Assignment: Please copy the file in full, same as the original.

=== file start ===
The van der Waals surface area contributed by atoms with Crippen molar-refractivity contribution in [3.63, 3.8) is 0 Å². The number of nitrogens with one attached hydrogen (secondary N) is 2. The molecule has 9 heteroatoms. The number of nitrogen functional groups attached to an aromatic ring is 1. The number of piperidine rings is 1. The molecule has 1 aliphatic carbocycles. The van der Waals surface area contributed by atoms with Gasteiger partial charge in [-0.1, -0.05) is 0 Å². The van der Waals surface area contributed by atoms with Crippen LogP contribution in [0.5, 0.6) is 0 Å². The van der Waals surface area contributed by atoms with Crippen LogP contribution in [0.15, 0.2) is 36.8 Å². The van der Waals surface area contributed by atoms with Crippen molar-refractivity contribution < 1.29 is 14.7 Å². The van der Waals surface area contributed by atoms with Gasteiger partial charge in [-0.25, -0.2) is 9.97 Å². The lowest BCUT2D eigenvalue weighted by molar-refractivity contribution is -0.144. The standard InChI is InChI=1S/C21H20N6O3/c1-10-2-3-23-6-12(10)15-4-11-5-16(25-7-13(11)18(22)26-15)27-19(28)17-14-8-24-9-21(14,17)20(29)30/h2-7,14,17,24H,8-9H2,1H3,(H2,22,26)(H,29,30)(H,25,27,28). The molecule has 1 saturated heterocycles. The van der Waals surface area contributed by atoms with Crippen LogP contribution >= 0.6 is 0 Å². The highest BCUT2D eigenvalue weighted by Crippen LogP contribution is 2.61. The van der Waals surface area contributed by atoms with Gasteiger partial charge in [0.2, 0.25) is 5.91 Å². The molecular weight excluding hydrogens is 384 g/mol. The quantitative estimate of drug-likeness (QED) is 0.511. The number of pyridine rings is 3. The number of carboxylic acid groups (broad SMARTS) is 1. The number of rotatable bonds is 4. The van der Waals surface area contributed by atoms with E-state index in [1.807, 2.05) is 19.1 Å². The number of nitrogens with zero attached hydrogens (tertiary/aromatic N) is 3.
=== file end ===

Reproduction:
The van der Waals surface area contributed by atoms with Crippen molar-refractivity contribution in [3.63, 3.8) is 0 Å². The number of nitrogens with one attached hydrogen (secondary N) is 2. The molecule has 9 heteroatoms. The number of nitrogen functional groups attached to an aromatic ring is 1. The number of piperidine rings is 1. The molecule has 1 aliphatic carbocycles. The van der Waals surface area contributed by atoms with Gasteiger partial charge in [-0.1, -0.05) is 0 Å². The van der Waals surface area contributed by atoms with Crippen LogP contribution in [0.5, 0.6) is 0 Å². The van der Waals surface area contributed by atoms with Crippen LogP contribution in [0.15, 0.2) is 36.8 Å². The van der Waals surface area contributed by atoms with Crippen molar-refractivity contribution < 1.29 is 14.7 Å². The van der Waals surface area contributed by atoms with Gasteiger partial charge in [-0.25, -0.2) is 9.97 Å². The lowest BCUT2D eigenvalue weighted by molar-refractivity contribution is -0.144. The standard InChI is InChI=1S/C21H20N6O3/c1-10-2-3-23-6-12(10)15-4-11-5-16(25-7-13(11)18(22)26-15)27-19(28)17-14-8-24-9-21(14,17)20(29)30/h2-7,14,17,24H,8-9H2,1H3,(H2,22,26)(H,29,30)(H,25,27,28). The molecule has 1 saturated heterocycles. The van der Waals surface area contributed by atoms with Crippen LogP contribution >= 0.6 is 0 Å². The highest BCUT2D eigenvalue weighted by Crippen LogP contribution is 2.61. The van der Waals surface area contributed by atoms with Gasteiger partial charge in [0.2, 0.25) is 5.91 Å². The molecular weight excluding hydrogens is 384 g/mol. The quantitative estimate of drug-likeness (QED) is 0.511. The number of pyridine rings is 3. The number of carboxylic acid groups (broad SMARTS) is 1. The number of rotatable bonds is 4. The van der Waals surface area contributed by atoms with E-state index in [1.807, 2.05) is 19.1 Å². The number of nitrogens with zero attached hydrogens (tertiary/aromatic N) is 3.